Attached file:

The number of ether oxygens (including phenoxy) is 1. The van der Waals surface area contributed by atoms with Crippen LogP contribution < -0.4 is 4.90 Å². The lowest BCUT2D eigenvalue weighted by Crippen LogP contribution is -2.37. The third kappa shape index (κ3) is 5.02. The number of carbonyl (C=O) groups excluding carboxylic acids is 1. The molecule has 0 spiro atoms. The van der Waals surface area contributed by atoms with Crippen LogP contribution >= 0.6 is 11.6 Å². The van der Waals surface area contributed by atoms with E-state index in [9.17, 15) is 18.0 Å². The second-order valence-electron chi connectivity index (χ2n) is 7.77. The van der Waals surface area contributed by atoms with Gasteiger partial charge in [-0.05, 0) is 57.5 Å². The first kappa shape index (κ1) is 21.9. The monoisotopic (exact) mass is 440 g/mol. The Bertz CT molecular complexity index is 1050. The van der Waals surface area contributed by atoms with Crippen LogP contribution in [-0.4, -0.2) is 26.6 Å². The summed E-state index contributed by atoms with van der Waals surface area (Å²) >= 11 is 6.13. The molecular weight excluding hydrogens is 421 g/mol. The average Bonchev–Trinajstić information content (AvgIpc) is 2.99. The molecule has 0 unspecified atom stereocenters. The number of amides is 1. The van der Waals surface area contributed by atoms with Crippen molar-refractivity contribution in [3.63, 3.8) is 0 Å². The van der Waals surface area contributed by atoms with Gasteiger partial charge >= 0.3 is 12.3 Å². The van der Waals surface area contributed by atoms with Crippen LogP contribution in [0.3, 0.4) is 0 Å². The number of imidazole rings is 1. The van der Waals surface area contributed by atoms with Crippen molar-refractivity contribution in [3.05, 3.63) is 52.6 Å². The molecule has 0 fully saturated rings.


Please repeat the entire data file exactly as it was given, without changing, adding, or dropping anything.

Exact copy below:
The number of ether oxygens (including phenoxy) is 1. The van der Waals surface area contributed by atoms with Crippen LogP contribution < -0.4 is 4.90 Å². The lowest BCUT2D eigenvalue weighted by Crippen LogP contribution is -2.37. The third kappa shape index (κ3) is 5.02. The number of carbonyl (C=O) groups excluding carboxylic acids is 1. The molecule has 0 spiro atoms. The van der Waals surface area contributed by atoms with Crippen LogP contribution >= 0.6 is 11.6 Å². The van der Waals surface area contributed by atoms with E-state index in [9.17, 15) is 18.0 Å². The second-order valence-electron chi connectivity index (χ2n) is 7.77. The van der Waals surface area contributed by atoms with Gasteiger partial charge in [-0.05, 0) is 57.5 Å². The first kappa shape index (κ1) is 21.9. The monoisotopic (exact) mass is 440 g/mol. The Bertz CT molecular complexity index is 1050. The van der Waals surface area contributed by atoms with Crippen LogP contribution in [-0.4, -0.2) is 26.6 Å². The summed E-state index contributed by atoms with van der Waals surface area (Å²) >= 11 is 6.13. The molecular weight excluding hydrogens is 421 g/mol. The average Bonchev–Trinajstić information content (AvgIpc) is 2.99. The molecule has 0 unspecified atom stereocenters. The number of amides is 1. The van der Waals surface area contributed by atoms with Crippen molar-refractivity contribution in [3.63, 3.8) is 0 Å². The van der Waals surface area contributed by atoms with Gasteiger partial charge >= 0.3 is 12.3 Å². The van der Waals surface area contributed by atoms with Crippen LogP contribution in [0.3, 0.4) is 0 Å². The number of imidazole rings is 1. The van der Waals surface area contributed by atoms with Crippen molar-refractivity contribution in [3.05, 3.63) is 52.6 Å². The molecule has 0 fully saturated rings.